'Poverty does not consist in the want of money,' I answered, 'nor is begging to be deplored. Poverty consists in the desire to have everything, and through violent means if necessary'
From their founding in the fifth century BC and for over 800 years, the Cynic philosophers sought to cure humanity of greed and vice with their proposal of living simply. They guaranteed happiness to their adherents through freedom of speech, poverty, self-sufficiency and physical hardiness. In this fascinating and completely new collection of Cynic writing through the centuries, from Diogenes and Hipparchia, to Lucian and the Roman emperor Julian, the history and experiences of the Cynic philosophers are explored to the full.
Robert Dobbin's introduction examines the public image of the Cynics through the ages, as well as the philosophy's contradictions and how their views on women were centuries ahead of their time. This edition also includes notes on the text, chronology, glossary and suggested further reading.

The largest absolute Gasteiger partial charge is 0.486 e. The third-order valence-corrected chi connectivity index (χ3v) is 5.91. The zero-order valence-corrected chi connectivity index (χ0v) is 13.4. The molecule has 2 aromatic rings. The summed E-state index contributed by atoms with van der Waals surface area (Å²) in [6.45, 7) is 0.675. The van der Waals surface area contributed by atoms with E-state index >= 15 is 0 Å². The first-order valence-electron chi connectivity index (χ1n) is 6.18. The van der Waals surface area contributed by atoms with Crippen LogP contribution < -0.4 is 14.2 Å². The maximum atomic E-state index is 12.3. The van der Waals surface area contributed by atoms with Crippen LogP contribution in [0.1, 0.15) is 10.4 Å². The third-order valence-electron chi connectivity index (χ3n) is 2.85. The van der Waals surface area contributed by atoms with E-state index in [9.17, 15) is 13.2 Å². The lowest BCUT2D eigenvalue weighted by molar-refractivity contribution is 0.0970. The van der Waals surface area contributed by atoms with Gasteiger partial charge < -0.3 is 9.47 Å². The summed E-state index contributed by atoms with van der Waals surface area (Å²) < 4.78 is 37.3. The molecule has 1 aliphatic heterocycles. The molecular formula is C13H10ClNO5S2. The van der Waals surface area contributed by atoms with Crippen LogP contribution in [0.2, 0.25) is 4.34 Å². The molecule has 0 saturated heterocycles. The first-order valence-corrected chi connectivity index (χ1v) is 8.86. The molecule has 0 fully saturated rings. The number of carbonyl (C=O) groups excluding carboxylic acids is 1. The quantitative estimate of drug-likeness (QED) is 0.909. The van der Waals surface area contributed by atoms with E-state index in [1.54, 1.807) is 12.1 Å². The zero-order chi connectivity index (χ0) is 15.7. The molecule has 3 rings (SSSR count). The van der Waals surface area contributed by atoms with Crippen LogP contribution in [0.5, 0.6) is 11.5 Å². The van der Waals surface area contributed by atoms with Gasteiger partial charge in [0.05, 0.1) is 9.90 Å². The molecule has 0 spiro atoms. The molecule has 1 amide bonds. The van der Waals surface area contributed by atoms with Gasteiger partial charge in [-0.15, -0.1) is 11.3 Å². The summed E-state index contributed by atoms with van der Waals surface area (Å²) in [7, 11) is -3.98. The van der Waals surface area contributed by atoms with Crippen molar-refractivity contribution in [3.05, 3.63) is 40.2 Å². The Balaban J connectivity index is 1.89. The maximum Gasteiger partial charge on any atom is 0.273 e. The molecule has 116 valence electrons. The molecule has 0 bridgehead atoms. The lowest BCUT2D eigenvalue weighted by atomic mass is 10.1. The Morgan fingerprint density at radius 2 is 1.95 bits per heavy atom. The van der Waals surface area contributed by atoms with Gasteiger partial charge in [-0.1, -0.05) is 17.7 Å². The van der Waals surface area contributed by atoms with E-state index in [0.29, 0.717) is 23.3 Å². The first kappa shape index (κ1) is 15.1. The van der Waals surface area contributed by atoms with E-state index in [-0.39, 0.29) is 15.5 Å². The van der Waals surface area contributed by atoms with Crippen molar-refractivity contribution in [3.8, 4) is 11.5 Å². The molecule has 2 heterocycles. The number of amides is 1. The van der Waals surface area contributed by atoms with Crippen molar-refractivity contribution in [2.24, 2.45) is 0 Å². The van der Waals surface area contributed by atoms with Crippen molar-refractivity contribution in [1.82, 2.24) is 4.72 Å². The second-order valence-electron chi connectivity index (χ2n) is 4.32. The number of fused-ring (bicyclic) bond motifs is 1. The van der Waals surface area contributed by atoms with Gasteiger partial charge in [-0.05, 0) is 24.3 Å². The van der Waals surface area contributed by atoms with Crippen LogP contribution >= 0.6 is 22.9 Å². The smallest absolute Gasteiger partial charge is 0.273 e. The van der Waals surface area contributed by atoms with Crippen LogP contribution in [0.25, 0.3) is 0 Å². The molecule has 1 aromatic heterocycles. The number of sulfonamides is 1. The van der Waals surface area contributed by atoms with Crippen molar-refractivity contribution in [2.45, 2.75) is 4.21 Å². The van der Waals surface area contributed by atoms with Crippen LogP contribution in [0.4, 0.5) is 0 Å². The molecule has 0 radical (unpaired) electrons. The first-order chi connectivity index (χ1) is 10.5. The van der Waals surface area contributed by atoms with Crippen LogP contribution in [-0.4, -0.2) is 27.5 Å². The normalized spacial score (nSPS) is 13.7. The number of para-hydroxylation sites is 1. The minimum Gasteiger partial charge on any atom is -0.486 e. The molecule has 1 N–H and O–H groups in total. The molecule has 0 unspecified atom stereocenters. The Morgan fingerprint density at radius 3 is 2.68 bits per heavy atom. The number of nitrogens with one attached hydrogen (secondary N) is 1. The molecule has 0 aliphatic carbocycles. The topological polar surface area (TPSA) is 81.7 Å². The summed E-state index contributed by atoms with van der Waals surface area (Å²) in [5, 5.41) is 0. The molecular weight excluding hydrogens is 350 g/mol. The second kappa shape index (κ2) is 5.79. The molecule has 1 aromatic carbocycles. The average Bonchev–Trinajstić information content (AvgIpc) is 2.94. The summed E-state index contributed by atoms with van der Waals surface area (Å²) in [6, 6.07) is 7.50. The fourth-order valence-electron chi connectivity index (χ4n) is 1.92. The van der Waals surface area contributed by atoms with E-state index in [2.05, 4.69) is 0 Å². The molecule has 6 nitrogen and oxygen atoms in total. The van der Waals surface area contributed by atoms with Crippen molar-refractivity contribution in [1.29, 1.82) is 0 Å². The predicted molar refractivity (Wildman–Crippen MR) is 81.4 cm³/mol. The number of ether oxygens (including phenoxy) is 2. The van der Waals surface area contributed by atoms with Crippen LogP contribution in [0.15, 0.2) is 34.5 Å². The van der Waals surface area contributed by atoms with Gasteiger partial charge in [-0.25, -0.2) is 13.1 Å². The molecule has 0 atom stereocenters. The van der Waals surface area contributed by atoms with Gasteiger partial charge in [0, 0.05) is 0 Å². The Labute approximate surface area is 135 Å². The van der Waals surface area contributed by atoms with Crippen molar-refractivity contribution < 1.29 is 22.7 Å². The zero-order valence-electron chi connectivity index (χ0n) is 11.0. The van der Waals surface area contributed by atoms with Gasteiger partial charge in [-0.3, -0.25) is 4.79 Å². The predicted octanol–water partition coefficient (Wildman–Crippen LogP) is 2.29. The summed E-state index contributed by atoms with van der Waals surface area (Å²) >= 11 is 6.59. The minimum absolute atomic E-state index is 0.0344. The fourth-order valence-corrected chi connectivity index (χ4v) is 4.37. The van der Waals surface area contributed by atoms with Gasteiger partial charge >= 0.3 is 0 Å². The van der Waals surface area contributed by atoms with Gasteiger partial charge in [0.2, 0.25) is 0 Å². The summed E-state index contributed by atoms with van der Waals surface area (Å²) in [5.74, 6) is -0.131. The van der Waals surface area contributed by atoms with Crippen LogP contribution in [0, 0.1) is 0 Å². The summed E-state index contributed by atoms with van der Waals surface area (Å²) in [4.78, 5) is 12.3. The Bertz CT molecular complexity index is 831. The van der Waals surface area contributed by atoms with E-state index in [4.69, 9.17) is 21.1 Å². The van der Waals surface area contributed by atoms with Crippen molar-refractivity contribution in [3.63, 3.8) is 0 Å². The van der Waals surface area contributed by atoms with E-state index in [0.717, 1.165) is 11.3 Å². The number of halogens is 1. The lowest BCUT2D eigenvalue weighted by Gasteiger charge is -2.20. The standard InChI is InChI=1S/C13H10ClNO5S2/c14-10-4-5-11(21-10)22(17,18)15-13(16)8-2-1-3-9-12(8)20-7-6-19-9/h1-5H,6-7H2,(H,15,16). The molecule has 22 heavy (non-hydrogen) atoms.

Translated, edited and with an introduction by Robert Dobbin
Robert Dobbin was born in New York City in 1958. He received a PhD in Classics from the University of California at Berkeley in 1989, and taught history and classics at college level for years. He is the author of Epictetus Discourses: Book One (1998), as well as articles on Virgil, Plato and Pythagoras. He has also translated Epictetus's Discourses and Selected Writings (2008) for Penguin Classics. Currently he works as a book editor in northern California.